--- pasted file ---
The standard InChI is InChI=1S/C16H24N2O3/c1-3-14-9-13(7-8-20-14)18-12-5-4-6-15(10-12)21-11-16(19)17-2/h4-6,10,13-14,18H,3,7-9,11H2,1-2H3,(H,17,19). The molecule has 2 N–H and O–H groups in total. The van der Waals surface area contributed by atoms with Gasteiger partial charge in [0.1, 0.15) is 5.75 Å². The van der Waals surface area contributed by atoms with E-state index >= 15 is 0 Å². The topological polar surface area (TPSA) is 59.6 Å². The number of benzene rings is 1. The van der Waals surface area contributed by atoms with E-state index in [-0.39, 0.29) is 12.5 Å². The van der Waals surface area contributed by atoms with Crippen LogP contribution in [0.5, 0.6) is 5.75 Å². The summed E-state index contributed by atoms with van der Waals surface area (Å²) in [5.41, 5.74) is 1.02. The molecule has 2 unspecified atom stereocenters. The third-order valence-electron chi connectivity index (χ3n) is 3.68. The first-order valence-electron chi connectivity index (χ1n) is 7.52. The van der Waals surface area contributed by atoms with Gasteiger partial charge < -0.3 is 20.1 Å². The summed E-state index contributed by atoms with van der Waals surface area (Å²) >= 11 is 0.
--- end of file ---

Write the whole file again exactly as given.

The standard InChI is InChI=1S/C16H24N2O3/c1-3-14-9-13(7-8-20-14)18-12-5-4-6-15(10-12)21-11-16(19)17-2/h4-6,10,13-14,18H,3,7-9,11H2,1-2H3,(H,17,19). The molecule has 2 N–H and O–H groups in total. The van der Waals surface area contributed by atoms with Gasteiger partial charge in [0.1, 0.15) is 5.75 Å². The van der Waals surface area contributed by atoms with E-state index >= 15 is 0 Å². The topological polar surface area (TPSA) is 59.6 Å². The number of benzene rings is 1. The van der Waals surface area contributed by atoms with E-state index in [-0.39, 0.29) is 12.5 Å². The van der Waals surface area contributed by atoms with Crippen LogP contribution in [0.5, 0.6) is 5.75 Å². The summed E-state index contributed by atoms with van der Waals surface area (Å²) in [5.41, 5.74) is 1.02. The molecule has 2 unspecified atom stereocenters. The third-order valence-electron chi connectivity index (χ3n) is 3.68. The first-order valence-electron chi connectivity index (χ1n) is 7.52. The van der Waals surface area contributed by atoms with Gasteiger partial charge < -0.3 is 20.1 Å². The summed E-state index contributed by atoms with van der Waals surface area (Å²) >= 11 is 0.